Although the moving panels of Voronoi seem quite magical, they do not work on magic. The panels are attached to the installation by pieces of foam. The foam serves as a joint that ensures the motion is nice and smooth. In addition, each panel has two pieces of fishing wire attached to the back of it. These wires run through small laser cut holes in the modules and are pulled in turn by small motors called servos. As you can see in the picture three servos are used to move all the panels in one triangular module with a range of 180°.
For TU Delft’s 175th anniversary and the exhibition “OutsIDE Insights”, our team aimed to make two installations to simulate the scattered nature of Voronoi. Each installation had nine modules in different configurations. Once we perfected the manufacture of one module (consisting of 14 tiles, two backplates, three side panels, 14 foam bits, 24 pieces of fishing wire, 3 servos, 12 LED strips, an Arduino and countless wires), we started the mass manufacturing process to complete all 18 modules.
As you can see in the image, our workplace piled up! A manual was created in order to streamline the process and ensure that all our team members were productive. Tasks included tying dozens of knots to attach the fishing wire, soldering wires between the LED-pixels and gluing a variety of items together (from servos to wire connections, to the modules themselves). Although our mass production worked in the end, it was not without risk. Better double check the length of the fishing wire before you start tying 400 knots, only to find out they are too short…!
Voronoi’s interactions are all created through an Arduino that is connected to the servos, lights, and sensors. An Arduino is a microcontroller that receives signals from the distance sensors and sends it to the servos and LEDs to move or light up respectively. However, the Arduino needs a program to tell it exactly what to do and when. Our main programmers, Felix, and Oliver (pictured) wrote the program for Voronoi varying behaviors.
The biggest programming challenge was to have the Arduino in the different triangular modules of Voronoi communicate – an important feature for the more complicated behaviors. For these intricate behaviors the modules need to anticipate whether a user is interacting, and therefore must know what its neighbours are seeing and doing. The challenge is to ensure that the Arduinos are talking effectively and putting the received information into practice.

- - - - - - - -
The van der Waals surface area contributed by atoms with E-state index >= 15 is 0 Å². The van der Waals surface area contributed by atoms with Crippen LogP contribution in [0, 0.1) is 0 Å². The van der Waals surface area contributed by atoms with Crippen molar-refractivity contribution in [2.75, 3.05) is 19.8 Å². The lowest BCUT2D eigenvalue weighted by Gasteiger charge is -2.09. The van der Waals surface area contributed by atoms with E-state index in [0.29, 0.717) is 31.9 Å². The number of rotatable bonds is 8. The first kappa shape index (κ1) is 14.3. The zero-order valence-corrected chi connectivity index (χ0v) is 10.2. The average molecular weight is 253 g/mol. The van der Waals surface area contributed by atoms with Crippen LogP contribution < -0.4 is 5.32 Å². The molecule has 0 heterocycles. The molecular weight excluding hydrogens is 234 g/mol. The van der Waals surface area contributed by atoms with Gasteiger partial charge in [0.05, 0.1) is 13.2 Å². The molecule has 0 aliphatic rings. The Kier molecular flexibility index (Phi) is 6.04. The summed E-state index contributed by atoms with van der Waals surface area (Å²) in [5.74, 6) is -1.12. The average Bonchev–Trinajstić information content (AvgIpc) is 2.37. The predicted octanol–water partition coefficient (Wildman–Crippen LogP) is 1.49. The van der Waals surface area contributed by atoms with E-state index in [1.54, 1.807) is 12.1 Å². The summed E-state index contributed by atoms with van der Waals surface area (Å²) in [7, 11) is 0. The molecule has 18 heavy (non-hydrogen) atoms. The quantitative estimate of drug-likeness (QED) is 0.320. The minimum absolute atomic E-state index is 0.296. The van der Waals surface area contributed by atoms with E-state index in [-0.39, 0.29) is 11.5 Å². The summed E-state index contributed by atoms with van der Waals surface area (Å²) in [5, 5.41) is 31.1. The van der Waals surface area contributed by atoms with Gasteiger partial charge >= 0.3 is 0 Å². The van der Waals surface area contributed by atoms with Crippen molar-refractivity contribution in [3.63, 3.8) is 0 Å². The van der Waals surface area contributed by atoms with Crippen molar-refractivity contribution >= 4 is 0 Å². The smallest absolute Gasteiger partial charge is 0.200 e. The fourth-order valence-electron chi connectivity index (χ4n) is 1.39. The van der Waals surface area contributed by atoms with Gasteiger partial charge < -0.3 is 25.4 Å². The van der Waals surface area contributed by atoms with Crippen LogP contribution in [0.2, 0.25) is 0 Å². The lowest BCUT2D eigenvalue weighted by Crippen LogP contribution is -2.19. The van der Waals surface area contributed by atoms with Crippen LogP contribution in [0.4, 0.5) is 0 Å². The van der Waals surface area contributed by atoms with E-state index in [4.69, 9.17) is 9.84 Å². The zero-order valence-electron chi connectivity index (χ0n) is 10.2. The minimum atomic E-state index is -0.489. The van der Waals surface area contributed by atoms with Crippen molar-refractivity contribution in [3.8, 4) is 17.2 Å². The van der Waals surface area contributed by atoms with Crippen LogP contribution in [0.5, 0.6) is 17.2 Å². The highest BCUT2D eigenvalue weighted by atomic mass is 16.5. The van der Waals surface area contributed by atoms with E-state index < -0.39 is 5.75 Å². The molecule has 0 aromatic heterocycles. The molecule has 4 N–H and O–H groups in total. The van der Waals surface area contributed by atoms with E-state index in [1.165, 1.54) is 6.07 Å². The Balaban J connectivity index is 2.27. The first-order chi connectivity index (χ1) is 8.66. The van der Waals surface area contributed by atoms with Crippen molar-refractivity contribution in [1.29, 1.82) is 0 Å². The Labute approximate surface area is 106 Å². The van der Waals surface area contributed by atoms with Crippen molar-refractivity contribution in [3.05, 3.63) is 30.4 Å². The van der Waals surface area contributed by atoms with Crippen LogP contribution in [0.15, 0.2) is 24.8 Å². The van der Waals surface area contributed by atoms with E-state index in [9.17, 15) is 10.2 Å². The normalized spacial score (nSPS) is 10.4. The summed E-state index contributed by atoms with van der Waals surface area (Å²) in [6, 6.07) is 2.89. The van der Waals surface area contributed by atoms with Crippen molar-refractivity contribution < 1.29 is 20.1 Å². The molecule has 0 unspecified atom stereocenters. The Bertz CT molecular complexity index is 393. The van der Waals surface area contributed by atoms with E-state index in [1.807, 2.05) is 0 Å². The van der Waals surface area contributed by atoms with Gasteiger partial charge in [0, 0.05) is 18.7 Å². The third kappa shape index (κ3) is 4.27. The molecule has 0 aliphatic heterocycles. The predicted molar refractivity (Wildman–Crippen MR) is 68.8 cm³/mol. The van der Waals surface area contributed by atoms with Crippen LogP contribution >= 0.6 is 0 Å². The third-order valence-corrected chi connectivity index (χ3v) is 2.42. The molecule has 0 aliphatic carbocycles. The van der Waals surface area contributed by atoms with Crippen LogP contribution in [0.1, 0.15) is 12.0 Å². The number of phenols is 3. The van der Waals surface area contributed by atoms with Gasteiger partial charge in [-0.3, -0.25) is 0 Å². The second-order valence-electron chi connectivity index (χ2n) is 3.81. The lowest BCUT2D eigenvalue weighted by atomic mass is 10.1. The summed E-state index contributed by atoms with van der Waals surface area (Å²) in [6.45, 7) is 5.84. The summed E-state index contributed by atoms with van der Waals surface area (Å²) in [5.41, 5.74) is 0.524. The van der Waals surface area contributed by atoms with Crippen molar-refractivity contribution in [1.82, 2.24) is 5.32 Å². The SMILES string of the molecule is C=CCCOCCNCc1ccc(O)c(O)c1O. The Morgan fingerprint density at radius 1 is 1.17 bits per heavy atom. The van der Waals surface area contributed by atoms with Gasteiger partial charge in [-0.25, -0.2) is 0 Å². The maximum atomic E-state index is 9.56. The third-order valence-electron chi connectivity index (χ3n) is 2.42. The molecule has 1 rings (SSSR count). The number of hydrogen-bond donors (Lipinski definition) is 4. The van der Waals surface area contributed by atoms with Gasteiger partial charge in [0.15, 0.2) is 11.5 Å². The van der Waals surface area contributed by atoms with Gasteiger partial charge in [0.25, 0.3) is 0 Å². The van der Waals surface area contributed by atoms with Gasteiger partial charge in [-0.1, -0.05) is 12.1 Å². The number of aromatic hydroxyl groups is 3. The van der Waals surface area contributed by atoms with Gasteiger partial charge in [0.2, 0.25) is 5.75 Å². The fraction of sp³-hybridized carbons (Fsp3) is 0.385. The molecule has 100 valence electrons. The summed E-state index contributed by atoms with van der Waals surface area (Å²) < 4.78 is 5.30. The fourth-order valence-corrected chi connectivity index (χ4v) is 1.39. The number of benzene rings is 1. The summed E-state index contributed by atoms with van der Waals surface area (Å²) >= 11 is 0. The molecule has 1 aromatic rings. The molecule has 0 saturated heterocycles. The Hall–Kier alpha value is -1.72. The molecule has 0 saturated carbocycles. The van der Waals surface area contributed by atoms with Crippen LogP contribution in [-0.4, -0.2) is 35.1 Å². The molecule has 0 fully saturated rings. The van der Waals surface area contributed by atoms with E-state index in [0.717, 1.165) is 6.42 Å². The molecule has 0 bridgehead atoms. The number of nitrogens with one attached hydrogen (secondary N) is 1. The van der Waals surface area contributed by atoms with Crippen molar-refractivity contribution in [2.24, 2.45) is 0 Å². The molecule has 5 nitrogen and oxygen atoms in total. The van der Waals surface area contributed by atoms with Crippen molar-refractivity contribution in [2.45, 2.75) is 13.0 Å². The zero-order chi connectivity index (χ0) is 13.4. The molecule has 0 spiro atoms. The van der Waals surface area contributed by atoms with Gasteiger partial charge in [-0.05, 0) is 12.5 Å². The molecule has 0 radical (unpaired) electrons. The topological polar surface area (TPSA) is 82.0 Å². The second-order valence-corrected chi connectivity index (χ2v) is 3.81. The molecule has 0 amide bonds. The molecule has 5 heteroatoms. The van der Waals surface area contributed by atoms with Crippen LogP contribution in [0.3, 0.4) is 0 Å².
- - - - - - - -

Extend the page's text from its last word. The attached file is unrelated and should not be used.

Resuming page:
The “OutsIDE Insights” exhibition is showcasing at the Industrial Design Engineering Faculty at the TU Delft campus, and is celebrating TU’s 175th year! Set up began on the Friday before the exhibition. Voronoi was dismantled at the Science Centre, where it was designed and built, before its relocation.
Voronoi shares a carpet with three other projects that together create an Interactive Environment for the new Pulse Building. These projects are Crecol the interactive table that acts as a mediator, Ceruna the smart solar energy socket that creates awareness and Miura the interactive origami partition wall that organizes space. Together these installations represent a slice of what the Pulse building could be like.
THE VORONOI TEAM
The Voronoi design team consists of seven students from different disciplines and countries. We borrowed knowledge from psychology, computer science, aerospace and mechanical engineering, and industrial designers in order to culminate a holistic design solution to taking a break.
Our multidisciplinary team taught us more than the importance of being an expert in your own field. To work as a team, you need to understand the other members and recognize how they prioritize tasks or why they complete them in a certain way. It is important to learn from your teammates to gain basic knowledge about new subjects and broaden your views through the lens of a new discipline.
Furthermore, we also learnt that it is important to pay close attention to the learning objectives of your team members. What do they want to learn? How can you teach them something new? Because if you give them the opportunity to learn, you will soon discover that motivation can be even more important than skill.
Matthijs Jansen, Oliver Damian, Daniël van den Broek, Felix Kwa, Maaike de Wit, Samantha Hurwitz, Irene van der Blij.